Yoga continued to influence thinkers, such as Madame Blavatsky, founder of the Theosophical Society, who integrated Hindu and Buddhist texts with Christian mysticism, Kabbalah and Sufi philosophies. In works such as Isis Unveiled and The Secret Doctrine she speculated on the yogic underpinnings of men like Jesus and Mohammed, showing how various forms of mysticism from any culture could be related on a common ground—similar to the work of Evelyn Underhill, who was born the year the foundation was founded.

NYSL: James Mallinson and Mark Singleton, Roots of Yoga

The first citing of a more physical yoga in the West, however, is due to Swami Vivekananda, who at the World’s Parliament of Religions in 1893 gave a lecture and demonstration that made him a conference highlight. During the talk he spoke of the easy distractions of the Western world, and how the inability to focus on one thing at a time, as well as a disconnection from the body has created excess amounts of anxiety not only in the people themselves, but also in the rest of the world. Ironically, Vivekananda was considered a vagrant in the city, adorned in a simple robe and sandals and begging for money, which was how he funded his trip to America.

Twenty-five years later an Englishman who had been living in India since 1890 produced what would become the first comprehensive yoga book for Westerners. Sir John Woodroffe published all of his works on Indology under the pseudonym Arthur Avalon, and with the dispersion of The Serpent Power: The Secrets of Tantric and Shaktic Yoga, audiences in Europe and America were exposed to the foundation of this “ancient” practice. He too was enraptured by the transcendental teachings, writing:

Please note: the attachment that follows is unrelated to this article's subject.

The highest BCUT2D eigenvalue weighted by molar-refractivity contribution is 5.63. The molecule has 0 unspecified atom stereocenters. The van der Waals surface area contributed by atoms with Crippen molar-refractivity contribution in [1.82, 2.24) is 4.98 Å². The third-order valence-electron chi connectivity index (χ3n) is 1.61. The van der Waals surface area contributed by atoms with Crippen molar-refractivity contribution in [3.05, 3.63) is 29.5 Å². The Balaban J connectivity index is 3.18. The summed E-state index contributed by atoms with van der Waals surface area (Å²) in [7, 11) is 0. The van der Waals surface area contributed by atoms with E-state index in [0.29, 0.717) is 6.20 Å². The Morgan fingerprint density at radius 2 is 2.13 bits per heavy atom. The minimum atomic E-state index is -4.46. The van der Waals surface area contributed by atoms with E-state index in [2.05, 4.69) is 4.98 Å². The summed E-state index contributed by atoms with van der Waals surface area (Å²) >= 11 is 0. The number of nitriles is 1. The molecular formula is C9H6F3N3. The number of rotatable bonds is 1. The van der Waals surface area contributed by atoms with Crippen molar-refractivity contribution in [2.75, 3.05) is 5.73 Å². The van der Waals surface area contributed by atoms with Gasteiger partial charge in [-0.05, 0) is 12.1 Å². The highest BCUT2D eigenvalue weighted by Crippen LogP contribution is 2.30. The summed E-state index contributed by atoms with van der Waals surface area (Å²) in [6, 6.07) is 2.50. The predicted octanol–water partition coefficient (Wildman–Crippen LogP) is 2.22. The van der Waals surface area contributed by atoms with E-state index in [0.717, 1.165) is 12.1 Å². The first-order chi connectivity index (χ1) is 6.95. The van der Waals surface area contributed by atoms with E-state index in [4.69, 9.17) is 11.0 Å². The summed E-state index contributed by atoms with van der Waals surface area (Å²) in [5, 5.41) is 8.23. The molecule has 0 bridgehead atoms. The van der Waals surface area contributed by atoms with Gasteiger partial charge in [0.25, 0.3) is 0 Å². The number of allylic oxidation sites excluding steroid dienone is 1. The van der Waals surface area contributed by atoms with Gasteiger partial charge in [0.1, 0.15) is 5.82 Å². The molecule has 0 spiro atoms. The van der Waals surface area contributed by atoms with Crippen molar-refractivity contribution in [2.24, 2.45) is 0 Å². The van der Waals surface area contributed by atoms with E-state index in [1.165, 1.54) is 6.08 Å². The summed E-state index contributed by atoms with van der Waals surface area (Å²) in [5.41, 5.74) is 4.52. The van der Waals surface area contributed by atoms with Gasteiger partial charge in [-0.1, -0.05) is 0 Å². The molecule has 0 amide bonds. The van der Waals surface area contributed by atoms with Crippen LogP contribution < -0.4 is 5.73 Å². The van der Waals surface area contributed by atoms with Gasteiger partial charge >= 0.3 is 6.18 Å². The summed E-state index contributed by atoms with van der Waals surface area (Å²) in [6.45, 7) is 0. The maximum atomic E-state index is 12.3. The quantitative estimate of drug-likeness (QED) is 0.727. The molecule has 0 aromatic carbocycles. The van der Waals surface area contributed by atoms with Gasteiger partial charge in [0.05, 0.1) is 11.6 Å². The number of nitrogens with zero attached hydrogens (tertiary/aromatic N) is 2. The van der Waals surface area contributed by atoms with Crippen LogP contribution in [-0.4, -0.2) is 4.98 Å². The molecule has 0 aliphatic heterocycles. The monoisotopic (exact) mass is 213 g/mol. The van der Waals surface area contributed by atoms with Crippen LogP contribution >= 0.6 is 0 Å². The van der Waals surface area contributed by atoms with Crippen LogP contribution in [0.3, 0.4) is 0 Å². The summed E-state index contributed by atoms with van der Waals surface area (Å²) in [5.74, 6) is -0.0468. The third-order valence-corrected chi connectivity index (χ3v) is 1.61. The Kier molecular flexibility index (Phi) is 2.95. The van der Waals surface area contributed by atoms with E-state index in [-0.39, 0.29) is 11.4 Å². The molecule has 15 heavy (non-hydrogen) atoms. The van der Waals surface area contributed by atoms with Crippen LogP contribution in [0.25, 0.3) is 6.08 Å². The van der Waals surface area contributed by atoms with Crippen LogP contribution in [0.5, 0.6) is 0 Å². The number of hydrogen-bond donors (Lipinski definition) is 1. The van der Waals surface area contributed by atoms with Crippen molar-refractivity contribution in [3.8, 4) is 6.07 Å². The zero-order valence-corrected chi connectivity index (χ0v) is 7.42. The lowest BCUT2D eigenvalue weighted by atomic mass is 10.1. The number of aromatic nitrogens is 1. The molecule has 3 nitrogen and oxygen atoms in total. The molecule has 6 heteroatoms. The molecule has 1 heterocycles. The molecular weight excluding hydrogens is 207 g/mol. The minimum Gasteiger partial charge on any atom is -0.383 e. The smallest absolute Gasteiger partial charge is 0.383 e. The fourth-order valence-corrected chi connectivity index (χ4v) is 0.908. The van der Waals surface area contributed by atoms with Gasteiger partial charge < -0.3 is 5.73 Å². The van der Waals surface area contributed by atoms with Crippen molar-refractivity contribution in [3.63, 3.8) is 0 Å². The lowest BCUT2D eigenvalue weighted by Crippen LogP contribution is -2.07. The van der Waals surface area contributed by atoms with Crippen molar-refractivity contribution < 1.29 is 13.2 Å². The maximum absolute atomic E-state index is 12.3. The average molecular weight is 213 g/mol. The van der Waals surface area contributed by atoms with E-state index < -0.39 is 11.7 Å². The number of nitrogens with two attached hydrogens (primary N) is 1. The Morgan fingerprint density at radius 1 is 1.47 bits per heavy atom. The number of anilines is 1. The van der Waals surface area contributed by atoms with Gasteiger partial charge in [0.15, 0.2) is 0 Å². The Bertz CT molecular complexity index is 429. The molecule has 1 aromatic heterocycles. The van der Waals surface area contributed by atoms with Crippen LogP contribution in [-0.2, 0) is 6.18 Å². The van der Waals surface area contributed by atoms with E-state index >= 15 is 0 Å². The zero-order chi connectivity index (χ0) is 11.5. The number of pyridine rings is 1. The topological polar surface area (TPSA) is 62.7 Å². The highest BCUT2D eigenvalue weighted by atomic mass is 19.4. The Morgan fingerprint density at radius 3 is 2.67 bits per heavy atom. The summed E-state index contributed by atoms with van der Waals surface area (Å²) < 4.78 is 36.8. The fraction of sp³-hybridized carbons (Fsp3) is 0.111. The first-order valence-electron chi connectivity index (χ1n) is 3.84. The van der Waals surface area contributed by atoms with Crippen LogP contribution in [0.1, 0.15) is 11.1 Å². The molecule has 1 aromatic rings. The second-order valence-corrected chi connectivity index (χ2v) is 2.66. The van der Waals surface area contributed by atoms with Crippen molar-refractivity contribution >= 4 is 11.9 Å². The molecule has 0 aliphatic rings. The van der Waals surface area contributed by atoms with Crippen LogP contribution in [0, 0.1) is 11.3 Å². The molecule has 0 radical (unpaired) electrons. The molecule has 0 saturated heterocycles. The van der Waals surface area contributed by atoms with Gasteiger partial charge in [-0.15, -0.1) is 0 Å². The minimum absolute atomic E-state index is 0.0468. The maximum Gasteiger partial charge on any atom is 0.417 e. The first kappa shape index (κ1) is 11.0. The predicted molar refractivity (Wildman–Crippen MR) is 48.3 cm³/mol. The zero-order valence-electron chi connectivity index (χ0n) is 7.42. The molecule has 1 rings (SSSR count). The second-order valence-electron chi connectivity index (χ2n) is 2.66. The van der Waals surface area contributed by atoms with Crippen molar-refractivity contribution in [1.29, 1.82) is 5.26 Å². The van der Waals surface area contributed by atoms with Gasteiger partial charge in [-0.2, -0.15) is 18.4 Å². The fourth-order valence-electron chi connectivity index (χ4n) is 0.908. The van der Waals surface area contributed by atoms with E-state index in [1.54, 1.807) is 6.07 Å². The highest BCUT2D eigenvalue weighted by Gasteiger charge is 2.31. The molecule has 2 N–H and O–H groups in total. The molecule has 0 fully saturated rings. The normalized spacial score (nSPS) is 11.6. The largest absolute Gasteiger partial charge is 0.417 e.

Yogis are not concerned with the ‘heaven world,’ but seek to surpass it; otherwise they are not Yogis at all.

Today we treat yoga as we do other New Age fodder, but at the turn of the twentieth century it was being attacked in the media and at churches. Perhaps not strangely, it had to do with immigration. Between 1870 and 1900, a million immigrants came America; the following decade saw another one million gain entry annually. Brightly clad, long-bearded men with matted hair and dark complexions speaking about the inherent unity of all creatures were dangerous to the Victorian ideologies in vogue.